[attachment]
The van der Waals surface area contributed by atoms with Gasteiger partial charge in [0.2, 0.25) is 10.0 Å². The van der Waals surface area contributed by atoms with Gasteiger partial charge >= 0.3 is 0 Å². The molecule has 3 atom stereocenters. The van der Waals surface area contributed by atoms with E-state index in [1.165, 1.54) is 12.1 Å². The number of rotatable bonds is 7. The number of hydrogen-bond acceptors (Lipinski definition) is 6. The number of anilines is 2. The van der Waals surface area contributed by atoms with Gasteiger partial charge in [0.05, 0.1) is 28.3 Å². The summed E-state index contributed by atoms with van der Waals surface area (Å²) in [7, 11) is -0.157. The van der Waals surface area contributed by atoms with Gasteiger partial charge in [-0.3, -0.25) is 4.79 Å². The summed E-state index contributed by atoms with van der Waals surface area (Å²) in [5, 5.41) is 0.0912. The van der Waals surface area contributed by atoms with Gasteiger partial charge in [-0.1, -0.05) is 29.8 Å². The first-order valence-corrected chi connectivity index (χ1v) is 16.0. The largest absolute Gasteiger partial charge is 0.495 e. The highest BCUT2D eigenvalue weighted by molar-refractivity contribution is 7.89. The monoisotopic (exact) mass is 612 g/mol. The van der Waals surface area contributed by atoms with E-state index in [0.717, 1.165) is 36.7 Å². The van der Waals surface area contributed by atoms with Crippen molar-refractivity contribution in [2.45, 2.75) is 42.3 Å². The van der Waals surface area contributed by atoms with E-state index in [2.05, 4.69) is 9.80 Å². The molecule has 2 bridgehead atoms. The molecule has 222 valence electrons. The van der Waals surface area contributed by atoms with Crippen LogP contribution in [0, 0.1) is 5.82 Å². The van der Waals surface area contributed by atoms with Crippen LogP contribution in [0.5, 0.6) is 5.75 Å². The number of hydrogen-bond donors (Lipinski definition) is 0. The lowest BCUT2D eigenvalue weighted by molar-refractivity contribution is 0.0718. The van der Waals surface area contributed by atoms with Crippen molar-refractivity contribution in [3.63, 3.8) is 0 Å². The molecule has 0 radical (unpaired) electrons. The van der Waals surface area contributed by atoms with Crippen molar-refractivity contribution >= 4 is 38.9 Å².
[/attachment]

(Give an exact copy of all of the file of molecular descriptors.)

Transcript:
The van der Waals surface area contributed by atoms with Gasteiger partial charge in [0.2, 0.25) is 10.0 Å². The van der Waals surface area contributed by atoms with Gasteiger partial charge >= 0.3 is 0 Å². The molecule has 3 atom stereocenters. The van der Waals surface area contributed by atoms with E-state index in [1.165, 1.54) is 12.1 Å². The number of rotatable bonds is 7. The number of hydrogen-bond acceptors (Lipinski definition) is 6. The number of anilines is 2. The van der Waals surface area contributed by atoms with Gasteiger partial charge in [0.05, 0.1) is 28.3 Å². The summed E-state index contributed by atoms with van der Waals surface area (Å²) in [7, 11) is -0.157. The van der Waals surface area contributed by atoms with Gasteiger partial charge in [-0.3, -0.25) is 4.79 Å². The summed E-state index contributed by atoms with van der Waals surface area (Å²) in [5, 5.41) is 0.0912. The van der Waals surface area contributed by atoms with Gasteiger partial charge in [-0.1, -0.05) is 29.8 Å². The first-order valence-corrected chi connectivity index (χ1v) is 16.0. The largest absolute Gasteiger partial charge is 0.495 e. The highest BCUT2D eigenvalue weighted by molar-refractivity contribution is 7.89. The monoisotopic (exact) mass is 612 g/mol. The van der Waals surface area contributed by atoms with E-state index in [0.717, 1.165) is 36.7 Å². The van der Waals surface area contributed by atoms with Crippen molar-refractivity contribution in [2.45, 2.75) is 42.3 Å². The van der Waals surface area contributed by atoms with E-state index in [2.05, 4.69) is 9.80 Å². The molecule has 2 bridgehead atoms. The molecule has 222 valence electrons. The van der Waals surface area contributed by atoms with Crippen LogP contribution in [0, 0.1) is 5.82 Å². The van der Waals surface area contributed by atoms with Crippen LogP contribution in [0.5, 0.6) is 5.75 Å². The number of hydrogen-bond donors (Lipinski definition) is 0. The lowest BCUT2D eigenvalue weighted by molar-refractivity contribution is 0.0718. The van der Waals surface area contributed by atoms with Crippen molar-refractivity contribution in [3.63, 3.8) is 0 Å². The molecule has 0 radical (unpaired) electrons. The van der Waals surface area contributed by atoms with Crippen molar-refractivity contribution >= 4 is 38.9 Å².